If potential buyers can’t find what they want, fast, they will often jump and go elsewhere. That means you need to ensure that important information – like your company’s contact info! – is easily accessible.
Make sure that your interface is easy to navigate. Users should be able to perform actions using a minimal number of clicks.
When Facebook rolled out a completely new design in 2020, feedback was mixed. But one detail that many appreciated was that they could finally access their friends list easily. Facebook is all about friends, right? So why did it take them so many years to finally put an easy link to your friends list in the sidebar?
3. Don’t frustrate your users
Sounds obvious, right? Don’t create an interface that confuses and upsets your users. So why do so many websites violate this rule?
Classic example: any form that can accidentally be reset, wiping out all of the entered data and forcing users to re-enter everything. This happens when “Reset” and the “Next” buttons are located near each other, or if moving back to a previous page of the form automatically clears the form.
Another common source of aggravation: sites that use hair-pulling password requirements. Passwords with a million rules are theoretically more secure… but in reality, they drive users to reuse the same passwords over and over (which is very insecure) or to store their passwords on sticky notes or Excel sheets (ditto).
4. Follow conventions
Conventions are there for a reason; they give users clear cues to follow. Navigation labels should match what users see elsewhere (ABOUT US, not A LOOK INSIDE; LOCATIONS, not FINDER). Buttons should look like buttons – not like text. And it should always be obvious where each click will take you.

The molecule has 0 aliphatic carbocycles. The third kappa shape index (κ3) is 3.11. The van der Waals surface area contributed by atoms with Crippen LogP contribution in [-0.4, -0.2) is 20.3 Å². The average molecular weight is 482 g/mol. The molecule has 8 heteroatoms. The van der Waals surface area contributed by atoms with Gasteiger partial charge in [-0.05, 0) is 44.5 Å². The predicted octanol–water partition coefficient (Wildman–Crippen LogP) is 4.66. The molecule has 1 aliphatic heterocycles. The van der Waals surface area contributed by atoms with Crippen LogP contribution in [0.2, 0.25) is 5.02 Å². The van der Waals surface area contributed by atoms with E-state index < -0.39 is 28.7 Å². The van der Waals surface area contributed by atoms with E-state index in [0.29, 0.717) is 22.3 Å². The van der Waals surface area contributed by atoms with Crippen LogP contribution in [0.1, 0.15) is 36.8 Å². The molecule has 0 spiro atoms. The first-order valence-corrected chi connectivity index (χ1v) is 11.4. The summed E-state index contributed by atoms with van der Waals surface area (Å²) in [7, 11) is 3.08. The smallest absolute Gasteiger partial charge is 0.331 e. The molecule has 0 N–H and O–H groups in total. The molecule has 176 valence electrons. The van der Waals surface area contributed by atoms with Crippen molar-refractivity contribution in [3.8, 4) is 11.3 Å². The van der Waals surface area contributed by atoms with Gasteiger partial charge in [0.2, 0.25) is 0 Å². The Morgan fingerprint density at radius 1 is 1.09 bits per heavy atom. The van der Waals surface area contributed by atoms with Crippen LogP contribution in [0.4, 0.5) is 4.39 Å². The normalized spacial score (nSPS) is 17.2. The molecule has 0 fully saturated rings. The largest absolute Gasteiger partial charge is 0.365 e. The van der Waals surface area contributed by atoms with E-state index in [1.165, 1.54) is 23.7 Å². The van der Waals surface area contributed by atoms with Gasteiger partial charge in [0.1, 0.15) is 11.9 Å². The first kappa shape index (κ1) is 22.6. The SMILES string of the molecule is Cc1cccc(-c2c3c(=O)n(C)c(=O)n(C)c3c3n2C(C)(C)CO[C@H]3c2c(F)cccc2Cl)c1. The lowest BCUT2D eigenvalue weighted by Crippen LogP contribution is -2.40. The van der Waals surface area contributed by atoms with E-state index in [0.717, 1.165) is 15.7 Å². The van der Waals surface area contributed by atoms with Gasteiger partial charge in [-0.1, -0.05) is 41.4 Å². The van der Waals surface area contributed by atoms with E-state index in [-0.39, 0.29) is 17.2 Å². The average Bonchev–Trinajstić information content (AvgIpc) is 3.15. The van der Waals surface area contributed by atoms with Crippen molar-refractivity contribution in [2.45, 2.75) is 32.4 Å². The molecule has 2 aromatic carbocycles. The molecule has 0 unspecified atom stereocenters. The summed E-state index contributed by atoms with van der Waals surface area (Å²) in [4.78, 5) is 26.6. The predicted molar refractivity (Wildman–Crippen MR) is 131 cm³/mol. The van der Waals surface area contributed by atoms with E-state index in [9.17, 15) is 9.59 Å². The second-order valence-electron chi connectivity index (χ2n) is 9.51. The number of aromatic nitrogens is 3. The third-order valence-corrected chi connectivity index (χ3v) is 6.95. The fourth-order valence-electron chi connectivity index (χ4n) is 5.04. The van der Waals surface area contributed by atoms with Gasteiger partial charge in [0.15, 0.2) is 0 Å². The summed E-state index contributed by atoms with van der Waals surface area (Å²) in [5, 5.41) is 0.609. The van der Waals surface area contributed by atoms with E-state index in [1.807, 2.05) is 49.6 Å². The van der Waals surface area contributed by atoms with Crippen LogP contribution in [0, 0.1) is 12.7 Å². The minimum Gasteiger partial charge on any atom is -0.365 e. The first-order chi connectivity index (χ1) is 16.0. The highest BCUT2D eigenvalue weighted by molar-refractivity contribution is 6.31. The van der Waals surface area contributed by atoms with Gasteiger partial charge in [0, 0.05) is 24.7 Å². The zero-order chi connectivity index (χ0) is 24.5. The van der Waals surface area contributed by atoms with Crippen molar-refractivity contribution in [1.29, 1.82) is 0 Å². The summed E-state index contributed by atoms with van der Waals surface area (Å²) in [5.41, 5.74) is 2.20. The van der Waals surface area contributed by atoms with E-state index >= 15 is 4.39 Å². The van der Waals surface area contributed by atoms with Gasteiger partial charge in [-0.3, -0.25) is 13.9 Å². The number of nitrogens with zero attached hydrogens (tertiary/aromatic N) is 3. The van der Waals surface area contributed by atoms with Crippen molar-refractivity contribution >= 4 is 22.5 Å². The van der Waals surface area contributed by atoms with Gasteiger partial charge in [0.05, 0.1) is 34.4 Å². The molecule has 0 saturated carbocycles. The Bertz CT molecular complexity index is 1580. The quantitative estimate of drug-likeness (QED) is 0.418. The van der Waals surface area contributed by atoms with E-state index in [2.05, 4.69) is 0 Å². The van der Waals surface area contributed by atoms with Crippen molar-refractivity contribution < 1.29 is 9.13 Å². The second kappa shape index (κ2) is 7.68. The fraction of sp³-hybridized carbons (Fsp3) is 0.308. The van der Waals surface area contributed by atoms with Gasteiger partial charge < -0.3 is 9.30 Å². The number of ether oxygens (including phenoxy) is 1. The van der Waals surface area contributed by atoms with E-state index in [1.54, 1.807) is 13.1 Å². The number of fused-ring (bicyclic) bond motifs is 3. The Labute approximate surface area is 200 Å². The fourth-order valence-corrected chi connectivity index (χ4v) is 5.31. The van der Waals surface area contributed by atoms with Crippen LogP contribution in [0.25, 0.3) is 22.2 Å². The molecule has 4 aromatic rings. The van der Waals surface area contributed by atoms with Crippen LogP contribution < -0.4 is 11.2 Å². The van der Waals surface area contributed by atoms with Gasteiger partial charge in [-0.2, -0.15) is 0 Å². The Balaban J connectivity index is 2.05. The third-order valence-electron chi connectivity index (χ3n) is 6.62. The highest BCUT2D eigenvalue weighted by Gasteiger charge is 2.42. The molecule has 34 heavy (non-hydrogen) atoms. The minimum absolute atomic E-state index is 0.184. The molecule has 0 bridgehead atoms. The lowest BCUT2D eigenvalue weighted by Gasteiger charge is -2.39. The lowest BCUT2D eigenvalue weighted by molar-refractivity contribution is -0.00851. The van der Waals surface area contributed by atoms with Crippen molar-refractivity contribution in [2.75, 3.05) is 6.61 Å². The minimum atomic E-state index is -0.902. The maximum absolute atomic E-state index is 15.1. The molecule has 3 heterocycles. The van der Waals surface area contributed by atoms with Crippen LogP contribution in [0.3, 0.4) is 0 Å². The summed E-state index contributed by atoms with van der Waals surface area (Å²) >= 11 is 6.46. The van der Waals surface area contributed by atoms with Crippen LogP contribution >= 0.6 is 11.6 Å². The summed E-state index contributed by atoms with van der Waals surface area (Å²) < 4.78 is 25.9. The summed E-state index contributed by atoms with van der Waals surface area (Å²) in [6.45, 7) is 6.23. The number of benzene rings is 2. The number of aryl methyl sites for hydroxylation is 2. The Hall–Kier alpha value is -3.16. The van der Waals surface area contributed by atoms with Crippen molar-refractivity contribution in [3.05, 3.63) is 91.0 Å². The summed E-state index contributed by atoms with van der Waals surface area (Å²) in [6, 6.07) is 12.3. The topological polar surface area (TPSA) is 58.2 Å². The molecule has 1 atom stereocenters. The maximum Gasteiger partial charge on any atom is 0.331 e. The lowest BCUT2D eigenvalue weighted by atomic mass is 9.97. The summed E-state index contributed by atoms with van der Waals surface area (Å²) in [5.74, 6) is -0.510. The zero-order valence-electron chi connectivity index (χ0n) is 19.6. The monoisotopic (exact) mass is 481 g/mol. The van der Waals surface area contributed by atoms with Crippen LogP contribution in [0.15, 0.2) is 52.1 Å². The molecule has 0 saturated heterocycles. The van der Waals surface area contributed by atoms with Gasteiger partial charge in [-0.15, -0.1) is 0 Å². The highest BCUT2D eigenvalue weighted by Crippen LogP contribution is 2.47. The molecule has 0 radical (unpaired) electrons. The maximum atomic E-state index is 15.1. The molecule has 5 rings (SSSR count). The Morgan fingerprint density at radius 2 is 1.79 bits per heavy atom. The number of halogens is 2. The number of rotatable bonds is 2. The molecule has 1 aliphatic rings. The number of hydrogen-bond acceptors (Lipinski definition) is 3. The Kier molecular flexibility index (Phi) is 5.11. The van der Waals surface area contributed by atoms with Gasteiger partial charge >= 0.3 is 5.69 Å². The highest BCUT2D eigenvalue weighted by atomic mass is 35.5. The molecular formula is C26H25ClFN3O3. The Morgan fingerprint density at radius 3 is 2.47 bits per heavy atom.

5. Keep things moving
Nobody can stand a slow-loading site. In fact, 39% of people will give up on a website if it contains images that are slow to load.
There are other ways to make your interface seem slow. Forcing users to “register before checkout” seems like a great way to gather information — but it can also prompt impatient buyers to throw in the towel and just buy it from Amazon.
6. Make sense
Every piece of your interface should be logical to a human user. Never leave your customers guessing. Never, ever use cryptic error messages…
…and opt instead for messages that actually tell the user how to fix the error.
7. Adapt to multiple platforms
It’s great that your web interface works perfectly on a PC, but if it isn’t easily adaptable to a smartphone or tablet, your customers will struggle with distorted images, text that doesn’t fit the screen, and information that is near impossible to locate.
Remember that putting out a website or app is just the first step. Your users need to enjoy the experience … or they’ll find somewhere else to go.
This is part 2 in a series that examines how you can harness the power of UX to improve your bottom line. This post focuses on web interface design. Part 3 will discuss how the principles of UX can be used to improve customer interactions for all companies. See all the articles in the series here.